Entertainment Magazine

Review #3259: Alcatraz 1.4: “Cal Sweeney”

Posted on the 01 February 2012 by Entil2001 @criticalmyth

Contributor: J. M.

It seems somewhat ironic, that after four rollercoaster episodes that varied wildly in quality, the show is very predictable. When the focus is on the criminals and flashbacks, the story is tightly focused on building not just the characters but the character of Alcatraz and the things that the prison did to its inmates. The return of the 63s and their simultaneous adaptation and dislocation is intriguing to watch. Yet despite the fact that this episode focused almost solely on its strengths, it was able to do so by flying past some significant plot holes and did so without changing the dynamics of the show, leaving this episode as likely the best Alcatraz can get without significant alterations to the basic premises of the show.

Review #3259: Alcatraz 1.4: “Cal Sweeney”

The flashbacks are simply the best part of Alcatraz, containing the most compelling and magnetic characters in the pair of Edwin James and EB Tiller. Those two have the most remarkable onscreen presence, helped by the genuine feeling that these characters are of the past, rather than simple projections of sneering archetypes into the past. They act, behave, speak, and comport in a fundamentally believable manner, yet sufficiently different that they represent the past.They run the prison as their own private fiefdom, but James in particular is not without his principles, however questionable. The whole enterprise though is cloaked in a very real sense of mystery that there is something going on behind the scenes that the viewer isn’t privy to.

The criminals also have that same mystery. They have very compelling stories and modus operandi, playing on the assumed familiarity with serial killers and psychopaths from other shows like Criminal Minds. Yet rather than plumb the depths of the killers, for the most part the writers leave them unexplained. Watching the coldly rational Sweeney ply the victim of his theft for details of the meaning of the necklace he stole and the desperation as his façade crumbled was extraordinarily compelling. His confusion about his second theft despite his driven nature heightens the sense that he and his fellow inmates have been manipulated by some unseen force.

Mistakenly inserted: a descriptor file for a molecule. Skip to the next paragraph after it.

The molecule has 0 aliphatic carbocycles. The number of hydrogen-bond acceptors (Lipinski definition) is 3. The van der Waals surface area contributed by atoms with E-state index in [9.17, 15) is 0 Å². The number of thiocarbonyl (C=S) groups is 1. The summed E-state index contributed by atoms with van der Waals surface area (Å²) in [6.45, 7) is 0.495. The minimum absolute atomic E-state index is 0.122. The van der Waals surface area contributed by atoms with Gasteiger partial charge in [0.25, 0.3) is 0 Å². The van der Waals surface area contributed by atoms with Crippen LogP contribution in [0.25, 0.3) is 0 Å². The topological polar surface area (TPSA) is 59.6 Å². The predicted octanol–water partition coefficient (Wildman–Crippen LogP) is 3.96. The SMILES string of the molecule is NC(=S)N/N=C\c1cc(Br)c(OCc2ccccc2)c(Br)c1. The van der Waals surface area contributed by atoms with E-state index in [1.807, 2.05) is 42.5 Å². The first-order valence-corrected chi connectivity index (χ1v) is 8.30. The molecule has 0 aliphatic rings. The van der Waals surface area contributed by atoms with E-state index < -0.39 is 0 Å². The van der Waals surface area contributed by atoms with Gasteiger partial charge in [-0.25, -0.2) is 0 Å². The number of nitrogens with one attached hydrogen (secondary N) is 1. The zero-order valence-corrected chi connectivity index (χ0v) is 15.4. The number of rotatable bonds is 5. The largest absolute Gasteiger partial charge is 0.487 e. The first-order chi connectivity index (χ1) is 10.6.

But upon closer inspection, many of the mytharc elements collapse under close inspection: why would the group that sent the 63s back need the keys? Why would they bother sending back the 63s in the first place? What advantage does this mysterious group achieve? There isn’t a rational explanation, and the writers haven’t seen to even provide the vaguest framework. Hauser seems to understand how the inmates disappeared and who made them disappear, but in the dark as to what purpose they were taken and their purpose upon return, which is horrifically inconsistent.

The nature of his organization is totally up in the air. Is it a secret division of the FBI, of which he is nominally apart of? Or is something that he has squirreled away of his own initiative, against the desires of his bosses? There is a great deal of potential that just seems to be hand waved away by the character archetype. The revelation of the door also makes little to no sense. If the keys are that important, why not simply blow the door open? There are simply too many questions and not enough context. The production troubles really show their face here, and it seems pretty clear that the erratic nature of the main mystery almost certainly because of this.

Madsen and Soto are so bland as to warrant little comment. Soto makes a giant leap in logic, with the flimsiest of reasons. The writers seem content to write him as a grossly simplified Hurley, and I get the sense that Jorge Garcia hoped that this role would keep him from getting typecast, but it appears that is not the case. Madsen has also been maddeningly inconsistent. In the pilot, she stole evidence to try and understand what she was up against. She broke into secret archives in Alcatraz, and when confronted by Hauser, she simply rolls over. She’s not affected by the discovery that the story that she based her self-image on and that her father figure lied to her about her upbringing. It’s wildly unpredictable and terrible writing.

Ultimately, I can’t foresee Alcatraz overcoming the basic structural flaws. This episode was a lot of fun to watch, and was pretty engrossing. But one you start to think too hard about some of the finer points, it falls apart. The show has clearly struggled because of the tempestuous behind-the-scenes drama, but no one has done it any favors.

Rating: 7/10

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